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Essay About Gmo: History and Effects

  • Subject: Science
  • Category: Genetics
  • Essay Topic: GMO
  • Pages: 3
  • Words: 1580
  • Published: 17 May 2022
  • Downloads: 69
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From corn and soybeans to even farm animals, genetically modified organisms have recently increased substantially in human diets and are glorified by the public for their many possible benefits to society. For approximately twenty years, these chemically synthesized organisms have appeared more frequently in markets, promising longer shelf lives, greater sizes, and riper colors than those of naturally grown inventory. Although these promises seem alluring, researchers have posed several questions involving the processing and selling of genetically engineered goods. GMOs present a wide area of uncertainty about the negative consequences that could possibly jeopardize human health as well as threaten the physical and economic environment. With what researchers have gained from experiments and observation of these processed foods, genetically modified organisms have the potential to be detrimental to humanity. GMOs once praised as a scientific breakthrough with a myriad of potential benefits, are now a topic of debate with potentially life-threatening consequences and should be limited in all markets. This essay about GMO discusses history and the effects of genetically modified organisms on the world.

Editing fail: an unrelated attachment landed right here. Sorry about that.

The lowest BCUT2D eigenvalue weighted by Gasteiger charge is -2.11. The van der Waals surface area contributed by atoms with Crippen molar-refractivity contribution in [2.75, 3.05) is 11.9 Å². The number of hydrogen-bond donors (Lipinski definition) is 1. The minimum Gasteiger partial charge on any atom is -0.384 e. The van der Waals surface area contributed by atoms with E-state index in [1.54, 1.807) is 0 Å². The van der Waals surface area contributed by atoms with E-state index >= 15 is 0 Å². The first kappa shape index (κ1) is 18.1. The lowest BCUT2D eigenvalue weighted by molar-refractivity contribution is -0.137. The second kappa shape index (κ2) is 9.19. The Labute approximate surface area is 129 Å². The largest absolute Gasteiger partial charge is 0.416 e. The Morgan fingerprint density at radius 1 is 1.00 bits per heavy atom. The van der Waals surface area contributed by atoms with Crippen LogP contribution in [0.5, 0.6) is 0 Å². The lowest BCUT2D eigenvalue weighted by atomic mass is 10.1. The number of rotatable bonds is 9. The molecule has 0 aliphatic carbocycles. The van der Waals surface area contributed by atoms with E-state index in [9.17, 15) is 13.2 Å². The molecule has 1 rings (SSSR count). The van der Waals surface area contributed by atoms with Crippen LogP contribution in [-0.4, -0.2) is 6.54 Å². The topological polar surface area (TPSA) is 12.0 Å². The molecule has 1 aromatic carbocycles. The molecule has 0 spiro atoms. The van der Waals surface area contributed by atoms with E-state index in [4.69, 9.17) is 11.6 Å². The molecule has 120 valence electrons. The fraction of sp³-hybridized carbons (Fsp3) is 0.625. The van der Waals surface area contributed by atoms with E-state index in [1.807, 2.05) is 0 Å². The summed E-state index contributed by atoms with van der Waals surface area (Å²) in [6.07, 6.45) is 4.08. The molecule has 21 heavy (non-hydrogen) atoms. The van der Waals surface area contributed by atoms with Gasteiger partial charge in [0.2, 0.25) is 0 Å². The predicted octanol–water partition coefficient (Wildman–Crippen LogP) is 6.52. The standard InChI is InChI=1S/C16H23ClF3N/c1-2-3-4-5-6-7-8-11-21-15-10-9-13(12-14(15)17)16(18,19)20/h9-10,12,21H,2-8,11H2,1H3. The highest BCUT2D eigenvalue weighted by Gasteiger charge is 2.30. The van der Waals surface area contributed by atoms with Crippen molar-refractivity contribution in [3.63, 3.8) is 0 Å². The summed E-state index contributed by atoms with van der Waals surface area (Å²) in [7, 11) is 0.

First introduced to consumer markets in 1994, genetically modified organisms are any crop, animal, or microorganism that has been genetically modified in a laboratory, primarily to yield favorable characteristics and greater quantities. GMOs encompass a wide variety of products consumed on a daily basis. Typically, these organisms are modified in order to produce a superior product for consumers. Modern technology allows scientists to tamper with any desired trait of an organism’s genetic makeup, whether it be to make a product appear fresher, more resistant to pesticides, or even better suited to grow in environments outside of its natural habitat. Although these advantages seem promising, many consumers raise concerns over this ability to adjust to natural life. Many believe it is morally unacceptable to interfere with an organism’s genetic identity. As technology continues to improve at a rapid pace, the demands for bigger and better genetically modified organisms could grow more outrageous, leaving significant room for error and essentially threatening species with an overload of synthetical agents. Also, critics of GMOs even go so far as to suggest that researchers could use this technology to manipulate the genetic identity of humans to create a “greater” society in the future.